She claimed that there was freedom back in Laos as compared to America. In was evident that the need to be taken serious and be heard was the predicament for the Hmong’s. They believed that the American medical system broke their Hmong medical and cultural beliefs. It is undeniable that Lees who sturdily held that Hmong’s medicines was better complained that the American doctors did not give them opportunity to remedy to their own daughter. Moreover being that Lia was taken from her parents care, was disappointing to the couple who loved their daughter so much and believed in administering their own beliefs and traditions in dealing with their daughter’s condition. The disagreement and clash of the American and the Hmong culture was not that easy to prevent because they were absolutely two different and opposite cultures. Fadiman believes that at least a common language and traditions could have solved the problem of cultural clash (Fediman, 1997). 2. Indeed, at some point, the Hmong were differently ethical in that they believed in their deities and culture as the only remedy to their challenges. After interviewing the Lees, she realizes that the y had a different culture compared to the American one. Hmong were convinced that their traditions were the best unlike the American medical system that they believed that denied them their rights (Fediman, 1997). Because they had not learnt about the modern and civilized medical system, it may be unfair to judge them indifferently. Actually, every action they took they deemed right and appropriate as per their traditions. For instance, it was ethical for a woman to take protections to avoid childbirth difficulties such as focussing on food cravings amongst pregnant women to ensure the baby’s health. However, ignorance cannot be regarded as an excuse in this situation because their traditions, which they strongly believed in, brought more risk than good especially to their health. Thinking that a disease is just a simple spiritual hitch or a spiritually instigated condition is intolerable and the Hmong needed to understand the need of seeking medical attention without any prior belief. This would encourage the doctors to exercise their medical duties and diagnose the cause of the diseases at early stage hence easement of treatment process (Fediman, 1997). Disbelief in a doctor is a crisis and may even make someone not to relay important information to the doctor thus hindering proper and efficient treatment of the patient. Following medical practitioners instruction remains integral but failure to adhere to the instructions may lead to a very dangerous situations such as death. Administering medicine and other drugs as was done by the Hmong people is totally unacceptable and unethical. In fact, there was nothing ethical about the Hmong’s beliefs especially towards healthcare procedures. 3. Foua lost her free spirit as well as an opportunity to do what she wanted to do because of the many limitations in America. Culture in America is very much different from the Hmong culture including the language barrier that restricts them from freely interacting with the Americans. The Hmong culture was objectionable the contemporary American society. The traditions included so many things including belief in shaman who was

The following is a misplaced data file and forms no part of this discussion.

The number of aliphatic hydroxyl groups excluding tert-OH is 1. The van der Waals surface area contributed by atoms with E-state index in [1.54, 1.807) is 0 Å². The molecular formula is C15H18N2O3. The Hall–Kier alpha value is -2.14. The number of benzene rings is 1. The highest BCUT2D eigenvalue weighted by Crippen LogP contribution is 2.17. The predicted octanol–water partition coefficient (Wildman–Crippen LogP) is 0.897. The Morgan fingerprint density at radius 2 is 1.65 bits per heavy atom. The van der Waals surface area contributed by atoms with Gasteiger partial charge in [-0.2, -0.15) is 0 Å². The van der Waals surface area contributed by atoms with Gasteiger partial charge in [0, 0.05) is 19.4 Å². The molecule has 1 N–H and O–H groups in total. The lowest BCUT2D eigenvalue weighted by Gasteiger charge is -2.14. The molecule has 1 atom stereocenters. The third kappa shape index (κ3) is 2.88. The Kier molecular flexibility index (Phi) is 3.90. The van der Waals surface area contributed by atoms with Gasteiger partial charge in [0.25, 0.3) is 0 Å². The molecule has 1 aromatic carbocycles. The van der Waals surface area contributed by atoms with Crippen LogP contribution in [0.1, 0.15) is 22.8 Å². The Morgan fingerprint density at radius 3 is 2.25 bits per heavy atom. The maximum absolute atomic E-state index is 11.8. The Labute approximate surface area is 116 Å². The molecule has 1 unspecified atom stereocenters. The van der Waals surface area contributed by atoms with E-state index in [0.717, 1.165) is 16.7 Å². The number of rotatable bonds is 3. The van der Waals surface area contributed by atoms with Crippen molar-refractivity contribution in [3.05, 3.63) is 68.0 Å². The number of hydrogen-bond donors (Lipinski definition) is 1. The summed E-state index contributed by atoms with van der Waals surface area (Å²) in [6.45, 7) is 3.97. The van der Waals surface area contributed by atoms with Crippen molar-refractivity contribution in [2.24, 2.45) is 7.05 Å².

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The Spirit That Catches You and Your Fall Down Date 1. Hmong refugees highly regarded and valued their culture and traditions that they believed was superior to the American civilized culture. Nevertheless, most of the traditions negated the American culture and were morally unacceptable by the American agencies…
The book, “The Spirit Catches You and You Fall Down” by Anne Fadiman is a valid model of the world today. The theme of the story is about cultural misunderstanding, specifically the Hmong culture and Western medicine. The author made an extensive research on the Hmong culture which is evident in the details she presented in the entirety of the book.
The experiences of Lia, the epileptic Hmong child is told in tragic and intimate details. Fadiman learns the significance of understanding the patient’s culture, while others do not learn. Understanding the culture of a patient aids in proper treatment for the patient (Fadiman, 1998).
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The Spirit Catches You and You Fall Down: An Anthropological Interpretation [ your name ] [ course name / number ] [Publish Date] Dear Fellow Student, I went through Anne Fadiman’s The Spirit Catches You and You Fall Down and found it to be far removed from conventional anthropological texts.
od values within the pluralistic society of California where the protagonists fight for the life of a sick girl child and struggle against odds to keep her alive. The book throws an insight into the lives of the Hmong family who come from Laos to America and are confronted with
Fadiman tells a story about Lia Lee, a child who was diagnosed with epilepsy by her American doctors while her parents believed that her ailment was because their child, Lia Lee was possessed by spirits, which they referred to as
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